Become an InterNACHI® Certified Condo Inspector

Become an InterNACHI® Certified Condo Inspector. It’s free and online for InterNACHI® members. The training and certification is provided by the only home inspector college – InterNACHI® School at www.internachi.edu.

condo inspector certification

A condominium (or “condo”) is a privately owned dwelling unit within a community of other units. The homeowner usually owns the interior of their condo and the structural components of the exterior walls. The homeowner jointly owns shared common areas within the community, such as roofs, garages, elevators, and outside hallways. A homeowners association typically manages the common areas.

4 Likes

I’m down with this course. Thanks for offering it.

2 Likes

So there is no additional class to take? Just the basic CPI stuff?

1 Like

Was wondering the same thing. Is this a course in itself? Doesn’t link to one.

Need to find a way to incorporate Bob into that logo.

2 Likes

Is it just me? I could not find a link to this course on the OP post, nor when searching the courses.

First item, wondering how many credits it is.

Correct, @imayer. It’s similar to the requirements to using the Residential Property Inspector logo at https://www.nachi.org/logos#residential-property-inspector.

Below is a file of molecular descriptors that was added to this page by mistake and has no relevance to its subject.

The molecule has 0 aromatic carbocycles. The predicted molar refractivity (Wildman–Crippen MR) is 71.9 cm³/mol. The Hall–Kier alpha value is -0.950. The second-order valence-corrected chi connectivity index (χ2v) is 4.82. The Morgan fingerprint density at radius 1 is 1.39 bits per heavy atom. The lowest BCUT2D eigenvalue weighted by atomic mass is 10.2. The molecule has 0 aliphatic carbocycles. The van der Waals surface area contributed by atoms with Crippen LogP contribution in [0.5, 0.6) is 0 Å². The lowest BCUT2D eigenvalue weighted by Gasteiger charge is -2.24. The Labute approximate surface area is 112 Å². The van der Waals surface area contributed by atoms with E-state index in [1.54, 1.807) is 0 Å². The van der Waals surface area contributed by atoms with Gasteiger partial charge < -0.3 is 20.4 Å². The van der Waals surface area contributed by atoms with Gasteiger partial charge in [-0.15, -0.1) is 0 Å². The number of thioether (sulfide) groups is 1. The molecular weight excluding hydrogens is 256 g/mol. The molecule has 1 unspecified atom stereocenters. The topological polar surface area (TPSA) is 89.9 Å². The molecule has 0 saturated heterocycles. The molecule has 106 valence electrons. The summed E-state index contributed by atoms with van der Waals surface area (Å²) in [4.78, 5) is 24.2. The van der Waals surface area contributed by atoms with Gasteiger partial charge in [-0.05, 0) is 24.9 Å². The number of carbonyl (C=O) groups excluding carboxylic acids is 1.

2 Likes

Great idea, Ben.
Certified Condo Inspector
I greatly appreciate the certification. I suspect a dash of commercial prerequisite is mixed in.

To inspect a condominium building, I recommend https://ccpia.org/.

Biggest issue with condo/townhouse is trying to figure out what the HOA covers and if a 4pt/wind mitigation insurance inspection is required.

I do neither of these. The last thing I want to do is be responsible for the by-laws or insurability. Define your scope. For example, hi-rise condo could be the interior of the unit only. Exclude common areas etc. On townhomes, I do all of it to include the party wall. I will let the client and the realtor sort out what is the buyers responsibilities.

2 Likes

The insurance company will have their own in-house guidelines on those details, best just to treat it like any other inspection. Half the time no one has any idea until the underwriter asks for it weeks later.

If the client didn’t initially order those insurance reports, I collect the required photos & data anyway to process them later if necessary.